Jean Harbor

Jean Harbor (born 19 September 1965 in Lagos, Nigeria) is a former Nigerian American soccer forward who played for numerous teams in Nigeria and the US He earned fifteen caps with the US national team after becoming a US citizen in 1992.

Jean Harbor
Personal information
Date of birth (1965-09-19) 19 September 1965
Place of birth Lagos, Nigeria
Height 6 ft 1 in (1.85 m)
Playing position Forward
Youth career
1983–1986 Alabama A&M
Senior career*
Years Team Apps (Gls)
Nepa F.C.
Enugu Rangers
1988–1989 Washington Diplomats (14)
1990–1991 Maryland Bays ? (25)
1991–1992 Baltimore Blast (indoor) 31 (14)
1992–1993 Tampa Bay Rowdies 29 (18)
1994 Montreal Impact 15 (13)
1995 Buffalo Blizzard (indoor) 7 (2)
1995Seattle SeaDogs (loan) (indoor) 26 (40)
1996–1997 Colorado Rapids 29 (11)
1997 Seattle SeaDogs (indoor)
1998–1999 Florida ThunderCats (indoor) 26 (25)
1999 Philadelphia KiXX (indoor) 15 (16)
National team
1992–1997 United States 15 (0)
* Senior club appearances and goals counted for the domestic league only


While born and raised in Nigeria, Harbor attended college at Alabama A&M University in Normal, Alabama the United States. He majored in chemistry and was a forward on the men's soccer team from 1983 to 1986. He was a three time second and third team All-American and held the school's career scoring record when he graduated.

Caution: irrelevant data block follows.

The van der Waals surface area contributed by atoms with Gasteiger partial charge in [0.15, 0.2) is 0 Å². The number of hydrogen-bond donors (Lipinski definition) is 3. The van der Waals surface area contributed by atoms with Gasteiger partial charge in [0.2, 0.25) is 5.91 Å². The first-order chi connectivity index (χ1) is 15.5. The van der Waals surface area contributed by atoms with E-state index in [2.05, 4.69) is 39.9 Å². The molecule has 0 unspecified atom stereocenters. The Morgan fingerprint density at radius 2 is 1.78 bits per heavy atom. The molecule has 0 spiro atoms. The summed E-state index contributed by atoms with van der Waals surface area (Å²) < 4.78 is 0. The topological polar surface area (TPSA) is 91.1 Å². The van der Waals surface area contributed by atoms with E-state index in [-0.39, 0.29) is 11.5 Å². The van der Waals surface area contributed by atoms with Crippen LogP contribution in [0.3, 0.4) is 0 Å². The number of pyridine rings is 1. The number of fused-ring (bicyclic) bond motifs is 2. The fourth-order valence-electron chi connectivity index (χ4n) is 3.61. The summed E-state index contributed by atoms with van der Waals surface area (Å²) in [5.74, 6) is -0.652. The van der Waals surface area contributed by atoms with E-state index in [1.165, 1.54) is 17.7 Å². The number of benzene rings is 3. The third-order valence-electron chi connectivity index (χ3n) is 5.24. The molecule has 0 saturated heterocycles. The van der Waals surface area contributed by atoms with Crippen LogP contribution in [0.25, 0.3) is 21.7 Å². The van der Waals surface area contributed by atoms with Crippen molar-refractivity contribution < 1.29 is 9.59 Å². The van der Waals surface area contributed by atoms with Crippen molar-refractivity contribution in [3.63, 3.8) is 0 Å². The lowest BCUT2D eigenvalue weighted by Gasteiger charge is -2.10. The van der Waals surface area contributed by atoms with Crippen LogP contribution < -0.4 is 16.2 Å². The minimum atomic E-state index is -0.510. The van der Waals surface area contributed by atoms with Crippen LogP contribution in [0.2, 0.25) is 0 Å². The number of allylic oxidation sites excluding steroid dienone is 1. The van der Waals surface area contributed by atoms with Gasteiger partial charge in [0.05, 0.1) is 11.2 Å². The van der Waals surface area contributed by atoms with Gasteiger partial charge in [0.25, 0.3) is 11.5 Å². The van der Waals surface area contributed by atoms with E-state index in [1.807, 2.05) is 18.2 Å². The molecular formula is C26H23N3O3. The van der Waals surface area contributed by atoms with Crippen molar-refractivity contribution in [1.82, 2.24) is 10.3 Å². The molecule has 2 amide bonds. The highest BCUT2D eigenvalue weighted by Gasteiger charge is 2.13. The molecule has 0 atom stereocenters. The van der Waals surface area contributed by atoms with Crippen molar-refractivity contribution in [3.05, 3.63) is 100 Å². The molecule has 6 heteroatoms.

Early career

Before coming to the US, Harbor had spent time with two Nigerian teams, Nepa F.C. and Enugu Rangers. However, he does not appear to have played professionally for two years after graduating from Alabama A&M. One article mentions that he worked in a Maryland laboratory for several years after leaving Alabama. He apparently even continued to work at the facility after he began his professional playing career.[1]


In June 1988, the Washington Diplomats of the new American Soccer League (ASL) signed Harbor. Diplomats coach, Julio Pinon, spotted Harbor when Harbor was playing in the Embassy Cup Tournament in Washington, D.C.[2] The Diplomats had been having difficulty scoring up to that point in the season, but Harbor made an immediate positive impact. The team went on to win the ASL championship.

Harbor continued his high scoring ways in the 1989 season, but was suspended by the league after striking Pedro Magallanes in the face during a game with the Fort Lauderdale Strikers.[3] The suspension ran for a month and helped limit Harbor to seven goals that season. In 1990, Harbor moved to the Maryland Bays. By this time the ASL had merged with the Western Soccer League to form the American Professional Soccer League (APSL). Harbor would spend two seasons with the Bays. In 1990, he scored eight goals as the Bays took the league championship in a 2–1 victory over the San Francisco Bay Blackhawks. In 1991, he led the league in scoring with seventeen goals and eleven assists in twenty games as the Bays fell to the Albany Capitals in the semi-finals. Harbor took first team All APSL and league MVP honors. The team folded at the end of the season.[4]